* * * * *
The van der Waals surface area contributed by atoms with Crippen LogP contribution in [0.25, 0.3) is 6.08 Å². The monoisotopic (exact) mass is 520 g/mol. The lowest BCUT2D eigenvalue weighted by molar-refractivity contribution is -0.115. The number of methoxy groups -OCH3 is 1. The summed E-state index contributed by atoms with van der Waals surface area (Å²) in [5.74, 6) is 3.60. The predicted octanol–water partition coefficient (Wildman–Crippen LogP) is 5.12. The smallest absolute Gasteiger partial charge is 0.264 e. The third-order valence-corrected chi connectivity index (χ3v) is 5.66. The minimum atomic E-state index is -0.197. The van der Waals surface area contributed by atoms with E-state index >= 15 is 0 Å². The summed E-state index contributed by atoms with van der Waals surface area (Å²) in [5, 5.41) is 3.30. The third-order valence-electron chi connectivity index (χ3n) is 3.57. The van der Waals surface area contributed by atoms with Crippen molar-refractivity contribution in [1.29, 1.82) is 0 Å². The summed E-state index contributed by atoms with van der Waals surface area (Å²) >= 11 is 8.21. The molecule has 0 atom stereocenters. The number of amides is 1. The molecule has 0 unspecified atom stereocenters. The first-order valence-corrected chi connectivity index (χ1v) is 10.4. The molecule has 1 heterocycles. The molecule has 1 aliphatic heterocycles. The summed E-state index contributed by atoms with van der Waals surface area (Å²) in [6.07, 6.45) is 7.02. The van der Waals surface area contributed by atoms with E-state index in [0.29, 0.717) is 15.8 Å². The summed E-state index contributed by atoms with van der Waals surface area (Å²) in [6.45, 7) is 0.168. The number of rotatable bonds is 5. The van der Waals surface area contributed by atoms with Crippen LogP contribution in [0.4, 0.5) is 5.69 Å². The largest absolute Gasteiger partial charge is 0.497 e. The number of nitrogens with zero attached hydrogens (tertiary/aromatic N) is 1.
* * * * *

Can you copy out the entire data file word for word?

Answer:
The van der Waals surface area contributed by atoms with Crippen LogP contribution in [0.25, 0.3) is 6.08 Å². The monoisotopic (exact) mass is 520 g/mol. The lowest BCUT2D eigenvalue weighted by molar-refractivity contribution is -0.115. The number of methoxy groups -OCH3 is 1. The summed E-state index contributed by atoms with van der Waals surface area (Å²) in [5.74, 6) is 3.60. The predicted octanol–water partition coefficient (Wildman–Crippen LogP) is 5.12. The smallest absolute Gasteiger partial charge is 0.264 e. The third-order valence-corrected chi connectivity index (χ3v) is 5.66. The minimum atomic E-state index is -0.197. The van der Waals surface area contributed by atoms with E-state index >= 15 is 0 Å². The summed E-state index contributed by atoms with van der Waals surface area (Å²) in [5, 5.41) is 3.30. The third-order valence-electron chi connectivity index (χ3n) is 3.57. The van der Waals surface area contributed by atoms with Crippen molar-refractivity contribution in [1.29, 1.82) is 0 Å². The summed E-state index contributed by atoms with van der Waals surface area (Å²) >= 11 is 8.21. The molecule has 0 atom stereocenters. The number of amides is 1. The molecule has 0 unspecified atom stereocenters. The first-order valence-corrected chi connectivity index (χ1v) is 10.4. The molecule has 1 heterocycles. The molecule has 1 aliphatic heterocycles. The summed E-state index contributed by atoms with van der Waals surface area (Å²) in [6.07, 6.45) is 7.02. The van der Waals surface area contributed by atoms with E-state index in [0.29, 0.717) is 15.8 Å². The summed E-state index contributed by atoms with van der Waals surface area (Å²) in [6.45, 7) is 0.168. The number of rotatable bonds is 5. The van der Waals surface area contributed by atoms with Crippen LogP contribution in [0.4, 0.5) is 5.69 Å². The largest absolute Gasteiger partial charge is 0.497 e. The number of nitrogens with zero attached hydrogens (tertiary/aromatic N) is 1.